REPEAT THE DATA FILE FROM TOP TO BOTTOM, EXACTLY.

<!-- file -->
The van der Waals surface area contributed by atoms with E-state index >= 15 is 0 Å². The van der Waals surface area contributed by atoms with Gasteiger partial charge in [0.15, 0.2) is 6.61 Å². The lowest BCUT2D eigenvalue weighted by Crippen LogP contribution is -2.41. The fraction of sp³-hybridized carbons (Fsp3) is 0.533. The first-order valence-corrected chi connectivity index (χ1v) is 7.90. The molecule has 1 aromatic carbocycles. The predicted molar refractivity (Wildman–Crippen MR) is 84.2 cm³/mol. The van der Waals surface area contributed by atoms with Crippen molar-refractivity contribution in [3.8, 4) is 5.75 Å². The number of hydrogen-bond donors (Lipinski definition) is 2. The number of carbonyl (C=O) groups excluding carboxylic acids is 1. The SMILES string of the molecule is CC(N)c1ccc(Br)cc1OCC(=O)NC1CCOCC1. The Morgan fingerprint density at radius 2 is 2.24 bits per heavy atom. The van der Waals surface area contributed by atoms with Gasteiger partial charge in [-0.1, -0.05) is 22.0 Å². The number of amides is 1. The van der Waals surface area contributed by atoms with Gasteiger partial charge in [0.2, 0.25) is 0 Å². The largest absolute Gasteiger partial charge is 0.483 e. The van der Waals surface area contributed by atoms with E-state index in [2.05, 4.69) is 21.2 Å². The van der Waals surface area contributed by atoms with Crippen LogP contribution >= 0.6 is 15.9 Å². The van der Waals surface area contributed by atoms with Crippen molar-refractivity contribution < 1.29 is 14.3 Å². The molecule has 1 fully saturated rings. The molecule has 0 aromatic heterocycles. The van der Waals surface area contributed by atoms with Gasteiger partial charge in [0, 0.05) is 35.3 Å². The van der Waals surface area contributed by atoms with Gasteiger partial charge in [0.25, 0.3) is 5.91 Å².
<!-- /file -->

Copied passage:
The van der Waals surface area contributed by atoms with E-state index >= 15 is 0 Å². The van der Waals surface area contributed by atoms with Gasteiger partial charge in [0.15, 0.2) is 6.61 Å². The lowest BCUT2D eigenvalue weighted by Crippen LogP contribution is -2.41. The fraction of sp³-hybridized carbons (Fsp3) is 0.533. The first-order valence-corrected chi connectivity index (χ1v) is 7.90. The molecule has 1 aromatic carbocycles. The predicted molar refractivity (Wildman–Crippen MR) is 84.2 cm³/mol. The van der Waals surface area contributed by atoms with Crippen molar-refractivity contribution in [3.8, 4) is 5.75 Å². The number of hydrogen-bond donors (Lipinski definition) is 2. The number of carbonyl (C=O) groups excluding carboxylic acids is 1. The SMILES string of the molecule is CC(N)c1ccc(Br)cc1OCC(=O)NC1CCOCC1. The Morgan fingerprint density at radius 2 is 2.24 bits per heavy atom. The van der Waals surface area contributed by atoms with Gasteiger partial charge in [-0.1, -0.05) is 22.0 Å². The number of amides is 1. The van der Waals surface area contributed by atoms with Gasteiger partial charge in [0.2, 0.25) is 0 Å². The largest absolute Gasteiger partial charge is 0.483 e. The van der Waals surface area contributed by atoms with E-state index in [2.05, 4.69) is 21.2 Å². The van der Waals surface area contributed by atoms with Crippen LogP contribution >= 0.6 is 15.9 Å². The van der Waals surface area contributed by atoms with Crippen molar-refractivity contribution < 1.29 is 14.3 Å². The molecule has 1 fully saturated rings. The molecule has 0 aromatic heterocycles. The van der Waals surface area contributed by atoms with Gasteiger partial charge in [0, 0.05) is 35.3 Å². The van der Waals surface area contributed by atoms with Gasteiger partial charge in [0.25, 0.3) is 5.91 Å².